During a radio interview between acts at the Metropolitan Opera in New York, a famous singer recently said she could not understand why audiences were so reluctant to listen to new music, given that they were more than ready to attend sporting events whose outcome was uncertain. It was a daft analogy. Having spent most of the last century writing music few people were expected to understand, much less enjoy, the high priests of music were now portrayed as innocent victims of the public’s lack of imagination. If they don’t know in advance whether Nadal or Federer is going to win, but still love Wimbledon, why don’t they enjoy it when an enraged percussionist plays a series of brutal, fragmented chords on his electric marimba? What’s wrong with them?

The reason the sports analogy fails is because when Spain plays Germany, everyone knows that the game will be played with one ball, not eight; and that the final score will be 1-0 or 3-2 or even 8-1 - but definitely not 1,600,758 to Arf-Arf the Chalet Ate My Banana. The public may not know in advance what the score will be, but it at least understands the rules of the game.

Someone will have to remind me who wrote this, but some time ago a smart observer noted that contemporary music was the only one of the contemporary art forms not to be granted exalted status. But that's for a very simple reason: No one actually likes any contemporary art. However you can stroll past a Rothko and, after 30 seconds, proclaim its romantic brilliance. You can pretend to have read an unreadable modern novel. But contemporary music demands that you actually sit and suffer through two hours of aural hell. And that's a price too high for fashion, even for polite society.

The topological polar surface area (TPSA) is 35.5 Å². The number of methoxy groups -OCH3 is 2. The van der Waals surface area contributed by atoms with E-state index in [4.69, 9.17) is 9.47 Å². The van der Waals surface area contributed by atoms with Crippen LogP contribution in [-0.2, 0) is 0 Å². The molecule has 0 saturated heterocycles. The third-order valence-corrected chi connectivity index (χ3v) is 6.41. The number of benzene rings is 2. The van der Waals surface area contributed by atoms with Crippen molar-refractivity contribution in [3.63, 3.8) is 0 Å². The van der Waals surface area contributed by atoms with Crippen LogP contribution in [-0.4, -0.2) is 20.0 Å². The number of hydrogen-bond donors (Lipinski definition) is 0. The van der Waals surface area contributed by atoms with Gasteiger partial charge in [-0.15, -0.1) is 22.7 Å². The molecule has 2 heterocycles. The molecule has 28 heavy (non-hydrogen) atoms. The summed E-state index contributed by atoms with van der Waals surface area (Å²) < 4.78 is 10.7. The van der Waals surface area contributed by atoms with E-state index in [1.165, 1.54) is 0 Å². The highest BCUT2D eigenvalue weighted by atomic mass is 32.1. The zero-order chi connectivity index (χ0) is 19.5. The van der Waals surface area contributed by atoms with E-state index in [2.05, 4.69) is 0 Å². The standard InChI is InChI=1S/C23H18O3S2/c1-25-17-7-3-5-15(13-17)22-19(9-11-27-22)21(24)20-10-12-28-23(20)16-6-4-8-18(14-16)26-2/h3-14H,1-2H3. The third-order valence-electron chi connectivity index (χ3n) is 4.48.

Update: It was the invaluable Spengler.

Tuesday, July 15, 2008

Ultimate Fighting Brain Damage?

Let's fire up the Congressional hearings. Ultimate fighting must be bad for your noggin. How else to explain Rampage Jackson's arrest today for hit-and-run?

Because, you see, Jackson drives an enormous monster truck with his picture and his name plastered all over it.

Where is the Budget MMA Fan when we need him!

Tom Disch

Jody Bottum has a beautiful, heart-breaking obit for his friend:

I can picture it, unfortunately. Those ratty, rundown rooms in which he lived. The pistol he kept in gleeful defiance of the city's gun laws. The prickly brilliance with which he thought himself down into a narrower and narrower trap. The cosseted ill-health and the limp. The endless self-conceit that confirmed even his despair as a great and cosmic thing: an arrogance against the universe, a point of deadly pride. "Here in old age," he grandly announced when I saw him at lunch this spring, "I've finally decided that being a genius is enough for any man, and I'm just going to have to live with it."

He couldn't, of course, because it's not enough: The mad brightness of his arrogance burned against a background blacker than the grave. But the truth is that Tom Disch really was a genius. There was nothing he couldn't do with words.

Blu-Ray Days

Megan McArdle worries about whether or not she should get a Blu-Ray player--and calls herself an early adopter. I'm sorry, but if you didn't buy a player while the hi-def war was still being fought, then you're firmly in the mainstream. Us real early adopters have to have some bragging rights to make up for being on the bleeding edge.

For whatever it's worth, The Dark Knight tipped me--I'll be buying my Blu-Ray player the week before it comes out on disc.

Monday, July 14, 2008

Dark Knight Watch